I hate swallows! I have to find tje nest in the garage and get rid of it. I just know im going to cop a swallow in the face walking in there one day
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magentaflame;1509733 wrote: I hate swallows! I have to find tje nest in the garage and get rid of it. I just know im going to cop a swallow in the face walking in there one day


Hmm. Yeah, they move fast. But they are incredibly agile - they catch flies in flight - so you should be safe. Unless you've long fine hair and go to the garage after an extended session with the van der graaf generator...

The blue tits have started bringing their babies to the tree where the feeders are. Unbelievably cute :) With them, the great tits, the starlings, the sparrows and the birdbath there's a critical mass of cuteness occurring in my garden and the whole place may explode into pink fluffiness at any second.
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Clodhopper;1509765 wrote: Hmm. Yeah, they move fast. But they are incredibly agile - they catch flies in flight - so you should be safe. Unless you've long fine hair and go to the garage after an extended session with the van der graaf generator...

The blue tits have started bringing their babies to the tree where the feeders are. Unbelievably cute :) With them, the great tits, the starlings, the sparrows and the birdbath there's a critical mass of cuteness occurring in my garden and the whole place may explode into pink fluffiness at any second.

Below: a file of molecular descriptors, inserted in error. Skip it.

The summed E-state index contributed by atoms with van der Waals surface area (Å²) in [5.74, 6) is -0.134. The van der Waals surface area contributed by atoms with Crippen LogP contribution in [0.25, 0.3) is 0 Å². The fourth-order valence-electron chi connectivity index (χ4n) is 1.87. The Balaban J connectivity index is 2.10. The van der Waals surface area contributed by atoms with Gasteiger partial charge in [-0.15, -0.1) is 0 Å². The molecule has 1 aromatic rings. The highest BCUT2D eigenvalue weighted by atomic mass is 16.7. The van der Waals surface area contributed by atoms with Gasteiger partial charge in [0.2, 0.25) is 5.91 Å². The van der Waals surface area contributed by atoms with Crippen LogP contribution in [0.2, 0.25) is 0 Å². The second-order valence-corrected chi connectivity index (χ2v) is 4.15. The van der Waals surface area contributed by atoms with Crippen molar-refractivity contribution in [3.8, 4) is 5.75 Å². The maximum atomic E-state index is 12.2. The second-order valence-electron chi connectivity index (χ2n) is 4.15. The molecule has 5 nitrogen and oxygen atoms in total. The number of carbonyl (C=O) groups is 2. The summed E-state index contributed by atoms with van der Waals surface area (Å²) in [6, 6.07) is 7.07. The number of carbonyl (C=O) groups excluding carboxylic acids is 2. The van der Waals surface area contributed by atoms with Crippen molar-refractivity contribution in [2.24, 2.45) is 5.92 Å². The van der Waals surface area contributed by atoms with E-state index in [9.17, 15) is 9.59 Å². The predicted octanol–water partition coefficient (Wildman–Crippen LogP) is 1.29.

Oh dear god! Im so biting my tongue right now.......its starting to bleed.

But

Moving on......

Yeah i sometimes watch the flocks of swallows fly around at dusk grabbing every flying ant and insect from the sky......and if im lucky the bats catching moths last light of the evening. Now there's cuteness personified. They're so little with the most adorable faces.



Oh bugger it!!!........ you Brits are cruel. If there are tits so cold that theyve turned blue, then for gods sake cover them up........ sorry my tongue was bleeding.
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Post by spot »

magentaflame;1509789 wrote: Oh bugger it!!!........ you Brits are cruel. If there are tits so cold that theyve turned blue, then for gods sake cover them up........ sorry my tongue was bleeding.


Darwinian evolution means British tits are definitely bigger than what you get in Australia, in order to retain body heat more easily.
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Post by LarsMac »

We had a bit of a disturbance here, today.